Cuba’s Neighborhood Committees Lose Impetus 1

Nearly everyone is part of the communal surveillance network, but members admit that people don’t turn up for events any more.

By Alejandro Tur Valladares, Institute for War & Peace Reporting

As Cuba’s system of neighborhood committees celebrated its 52nd birthday, observers said public participation in it was dwindling. Annual celebrations of the anniversary of the nationwide Committees for the Defense of the Revolution, CDR, took place in Cienfuegos province in late September, for the fourth year running.

The CDR system was set up in 1960, a year after the Cuban revolution, as a network of neighborhood groups which would spy on residents and stamp out any subversive activity. As well as acting as the regime’s eyes and ears, CDRs coordinate community activities. In the last few years, they have also become involved in health and hygiene campaigns. Most Cubans formally register as members of their local CDR – official statistics show that 93 percent of people over the age of 14 are in the organization. Officials from the CDR National Directorate said they chose Cienfuegos to host this year’s celebrations because neighborhood surveillance there had helped reduce the crime rate, targets for blood donation quotas had been exceeded.

However, in an interview for the provincial newspaper “5 de Septiembre”, Martha Ojeda Sánchez, who is CDR coordinator for Cienfuegos and was in charge of the national celebrations, admitted that problems existed. “Of the 753 bases [in Cienfuegos], 58 aren’t functioning properly for various reasons – for example because unsuitable leaders were elected,” she said. “There are a significant number of CDRs which don’t even hold meetings or set objectives.” Despite this, Ojeda Sánchez pointed that 303,000 new members had been recruited to the province’s CDRs.

Cuban activist Clemente Álvarez Díaz believes Ojeda Sánchez was playing down the problems facing the CDR system. “The membership statistics are probably correct,” he said, noting that “people who come of age are put under immense pressure to join. Large-scale absenteeism [affects] CDR neighborhood watch groups. Many leaders lack community leadership skills, and some of them behave in a positively antisocial manner,” Álvarez Díaz said. He added that senior leaders appeared uninterested in trying to find out why the CDR network had lost its ability to really mobilize people over the last decade.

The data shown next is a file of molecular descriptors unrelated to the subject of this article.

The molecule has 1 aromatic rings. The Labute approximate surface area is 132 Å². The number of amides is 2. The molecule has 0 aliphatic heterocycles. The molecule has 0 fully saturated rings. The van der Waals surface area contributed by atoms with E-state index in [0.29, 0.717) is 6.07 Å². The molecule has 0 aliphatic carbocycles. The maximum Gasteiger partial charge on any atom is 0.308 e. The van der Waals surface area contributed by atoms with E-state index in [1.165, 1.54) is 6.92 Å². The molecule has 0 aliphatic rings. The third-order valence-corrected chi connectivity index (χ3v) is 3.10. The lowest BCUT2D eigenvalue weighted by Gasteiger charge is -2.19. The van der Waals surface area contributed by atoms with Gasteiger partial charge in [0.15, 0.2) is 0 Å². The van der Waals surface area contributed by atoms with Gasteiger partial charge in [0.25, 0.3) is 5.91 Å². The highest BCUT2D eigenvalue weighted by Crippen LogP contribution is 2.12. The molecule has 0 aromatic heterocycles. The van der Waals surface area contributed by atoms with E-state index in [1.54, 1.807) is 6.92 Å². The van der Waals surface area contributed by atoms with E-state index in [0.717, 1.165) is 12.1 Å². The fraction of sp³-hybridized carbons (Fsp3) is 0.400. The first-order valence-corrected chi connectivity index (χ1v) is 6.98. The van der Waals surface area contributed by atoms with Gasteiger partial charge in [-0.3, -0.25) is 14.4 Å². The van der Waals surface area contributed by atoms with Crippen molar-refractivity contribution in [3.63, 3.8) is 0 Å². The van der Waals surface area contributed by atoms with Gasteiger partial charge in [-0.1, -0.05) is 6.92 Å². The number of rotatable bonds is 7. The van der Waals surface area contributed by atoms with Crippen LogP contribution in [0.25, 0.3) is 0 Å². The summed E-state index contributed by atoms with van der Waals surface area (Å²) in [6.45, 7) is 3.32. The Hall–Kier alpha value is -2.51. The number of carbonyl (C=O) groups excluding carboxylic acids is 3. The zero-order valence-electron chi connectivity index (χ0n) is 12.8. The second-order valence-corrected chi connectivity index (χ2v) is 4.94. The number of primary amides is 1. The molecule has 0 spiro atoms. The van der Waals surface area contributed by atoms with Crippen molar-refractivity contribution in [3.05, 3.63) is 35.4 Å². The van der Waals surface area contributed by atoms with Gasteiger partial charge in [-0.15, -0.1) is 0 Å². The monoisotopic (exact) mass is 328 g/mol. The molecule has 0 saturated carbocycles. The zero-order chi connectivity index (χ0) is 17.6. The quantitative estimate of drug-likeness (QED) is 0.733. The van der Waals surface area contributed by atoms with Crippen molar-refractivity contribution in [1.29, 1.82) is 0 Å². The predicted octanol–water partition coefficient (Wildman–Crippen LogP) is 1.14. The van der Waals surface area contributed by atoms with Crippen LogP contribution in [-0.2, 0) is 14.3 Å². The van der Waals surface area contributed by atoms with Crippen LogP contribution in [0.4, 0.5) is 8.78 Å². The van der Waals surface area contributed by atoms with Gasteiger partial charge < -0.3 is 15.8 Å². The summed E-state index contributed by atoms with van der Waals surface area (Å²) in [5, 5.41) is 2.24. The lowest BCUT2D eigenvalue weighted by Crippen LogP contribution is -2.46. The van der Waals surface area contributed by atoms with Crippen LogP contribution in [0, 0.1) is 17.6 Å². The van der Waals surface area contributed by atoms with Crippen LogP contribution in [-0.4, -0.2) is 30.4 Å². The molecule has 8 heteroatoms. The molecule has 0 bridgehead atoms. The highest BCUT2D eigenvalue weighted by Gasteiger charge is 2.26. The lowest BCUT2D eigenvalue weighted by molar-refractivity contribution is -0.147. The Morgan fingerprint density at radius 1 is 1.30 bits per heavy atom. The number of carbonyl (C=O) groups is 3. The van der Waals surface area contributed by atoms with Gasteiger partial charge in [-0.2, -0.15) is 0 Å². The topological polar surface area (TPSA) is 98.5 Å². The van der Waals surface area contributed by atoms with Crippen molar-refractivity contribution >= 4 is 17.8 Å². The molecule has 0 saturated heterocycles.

Official journalist Lisandra Marene interviewed a local CDR delegate, William López Mederos, for the “5 de Septiembre” newspaper. “It’s no secret that people don’t come along like they used to,” López Mederos said. “When I was a boy, there were masses of people – the venue would fill up.” Nowadays, he said, “out of a household of seven people, only two will go – sometimes no one. If you ask them to walk two or three blocks for a meeting, they won’t come.”

The anniversary celebrations begin the day before the date itself, September 28, with the preparation of a traditional “caldosa” stew of root vegetables and pork. For Rubén, a CDR member in the Juanita neighborhood, the anniversary meal and party are still “one of the only moments in the year that Cuban families get together and socialize”, although he noted that “the state is giving fewer and fewer provisions for it.” In Cienfuegos city, it was clear that some CDRs did not hold local parties at all on the day of the anniversary. When asked why this was, CDR member cited “a lack of resources and general apathy.” José Suárez, a resident of the city’s Tulipán neighborhood, said Cubans were “not in the mood for parties.” In former times, Suárez said, people went along “to fill their stomachs with a bit of caldosa or to have a beer.” These days, he claimed, “even that is too much effort.”

Alejandro Tur Valladares is an independent journalist in Cuba.

One comment

  1. I arrive in the United States of America when I was 16 years of age via political asylum because my father was a political prisoner,actually I’m 40 years old.I remember that my mother to listen to The British BBC or Radio Marti had to lower the volume on her radio because the CDR informant could hear the transmitting radio and they will never hesitate to call the Authorities.The CDR was highly despised by Cubans.We called them derogatory names,”CHIVATOS.” The CDR Coordinated the repression against all those seeking freedom,they were informed of everything that happened in the area where they lived and the CDR reported to the MININT Sector Chief (Usually a Sergeant) on weekly basis the flow of information contained in this particular sector.The CDR knew,how many people lived in every home in the neighborhood,they kept track of the family members that arrived to your home,the CDR knew who were your friend and their activities and they did not hesitate to use their own kids to collect information of whoever they were seeking.the CDR personnel were the first ones to escort the Police when they break in your home looking for counter-Revolution propaganda,at the same time you also timed them at nights when they use to do they rounds and citizens graffiti their walls with “DOWN WITH COMMUNISM” or “DOWN WITH FIDEL CASTRO” in a way was like the game of Cat and Mice to us but if you were busted you were done.

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